Here it is, Mitsubishi’s moon shot. That might sound overly dramatic, but if the redesigned 2014 Outlander doesn’t make a dent in the compact crossover suv segment, where it competes against at least a dozen established players from America, Asia, and Europe, it is not beyond comprehension that after three star-crossed decades in the U.S. market, Mitsubishi could call it quits and pull up stakes just like Suzuki did last year.
Therefore, the new 2014 Outlander has a big job to do. First, it needs to establish Mitsubishi as the builder of something other than the legendary Lancer Evolution and the strange egg-shaped electric car with the name nobody can remember. Second, it is the platform that the automaker is using to introduce its new plug-in hybrid powertrain, a lifeline to whatever Mitsubishi’s future might be. Third, it needs to give compact crossover SUV buyers a really good reason to take a pass on the competition, especially considering Mitsubishi’s shrunken dealer network.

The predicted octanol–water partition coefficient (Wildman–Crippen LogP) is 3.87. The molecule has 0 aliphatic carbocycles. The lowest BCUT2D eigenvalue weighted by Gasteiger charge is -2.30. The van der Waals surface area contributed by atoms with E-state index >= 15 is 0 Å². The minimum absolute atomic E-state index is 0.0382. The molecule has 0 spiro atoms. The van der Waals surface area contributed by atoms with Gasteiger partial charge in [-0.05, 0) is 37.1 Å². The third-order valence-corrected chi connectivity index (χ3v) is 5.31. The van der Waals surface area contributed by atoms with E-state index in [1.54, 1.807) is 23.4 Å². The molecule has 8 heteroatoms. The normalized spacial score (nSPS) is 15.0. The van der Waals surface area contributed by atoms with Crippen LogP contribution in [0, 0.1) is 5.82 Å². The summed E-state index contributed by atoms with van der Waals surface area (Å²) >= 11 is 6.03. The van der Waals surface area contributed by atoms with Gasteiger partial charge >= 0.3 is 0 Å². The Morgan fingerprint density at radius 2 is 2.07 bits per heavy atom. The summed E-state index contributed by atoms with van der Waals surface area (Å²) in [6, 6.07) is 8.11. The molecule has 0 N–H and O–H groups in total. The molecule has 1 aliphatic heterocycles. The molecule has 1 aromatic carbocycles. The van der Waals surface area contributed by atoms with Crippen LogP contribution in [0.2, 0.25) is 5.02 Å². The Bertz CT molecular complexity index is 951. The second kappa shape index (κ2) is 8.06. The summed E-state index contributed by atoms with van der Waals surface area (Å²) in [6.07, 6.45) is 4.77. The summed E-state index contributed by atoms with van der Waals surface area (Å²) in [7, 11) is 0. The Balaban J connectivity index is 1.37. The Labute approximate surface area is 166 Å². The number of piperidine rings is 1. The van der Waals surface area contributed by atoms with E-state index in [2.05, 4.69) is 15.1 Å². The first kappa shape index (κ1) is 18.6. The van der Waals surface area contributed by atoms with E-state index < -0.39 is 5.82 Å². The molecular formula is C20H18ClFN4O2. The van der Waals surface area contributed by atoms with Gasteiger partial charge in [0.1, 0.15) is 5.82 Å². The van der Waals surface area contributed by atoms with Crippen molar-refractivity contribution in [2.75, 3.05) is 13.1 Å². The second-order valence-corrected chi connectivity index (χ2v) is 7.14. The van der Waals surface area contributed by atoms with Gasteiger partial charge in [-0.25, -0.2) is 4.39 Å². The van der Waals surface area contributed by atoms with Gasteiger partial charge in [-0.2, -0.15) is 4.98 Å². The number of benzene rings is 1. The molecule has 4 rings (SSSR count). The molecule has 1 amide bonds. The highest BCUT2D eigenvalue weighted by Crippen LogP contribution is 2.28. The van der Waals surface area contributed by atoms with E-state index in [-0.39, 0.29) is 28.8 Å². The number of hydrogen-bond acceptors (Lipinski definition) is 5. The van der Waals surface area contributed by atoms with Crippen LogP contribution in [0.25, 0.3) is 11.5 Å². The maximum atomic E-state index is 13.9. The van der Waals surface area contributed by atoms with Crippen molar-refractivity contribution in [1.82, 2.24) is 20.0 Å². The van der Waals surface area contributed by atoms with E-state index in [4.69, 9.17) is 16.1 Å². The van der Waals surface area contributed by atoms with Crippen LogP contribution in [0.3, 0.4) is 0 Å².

Right now, things are looking good for the Outlander, and not just because it comes with a terrific warranty. This SUV is affordable, it puts up impressive EPA fuel economy numbers, it gets a fantastic crash-test rating, and except for the redesigned 2014 Nissan Rogue, it’s the only model in its class that offers a third-row seat. Plus, that plug-in hybrid version is right around the corner, a compact crossover SUV exclusive, just like its available V-6 engine.
To find out if the new Outlander is as good in person as it is on paper, I borrowed one for a week, and Mitsubishi sent over a loaded GT model with a V-6 engine, Super All-Wheel Control (AWC), and a window sticker reading an improbable $34,720.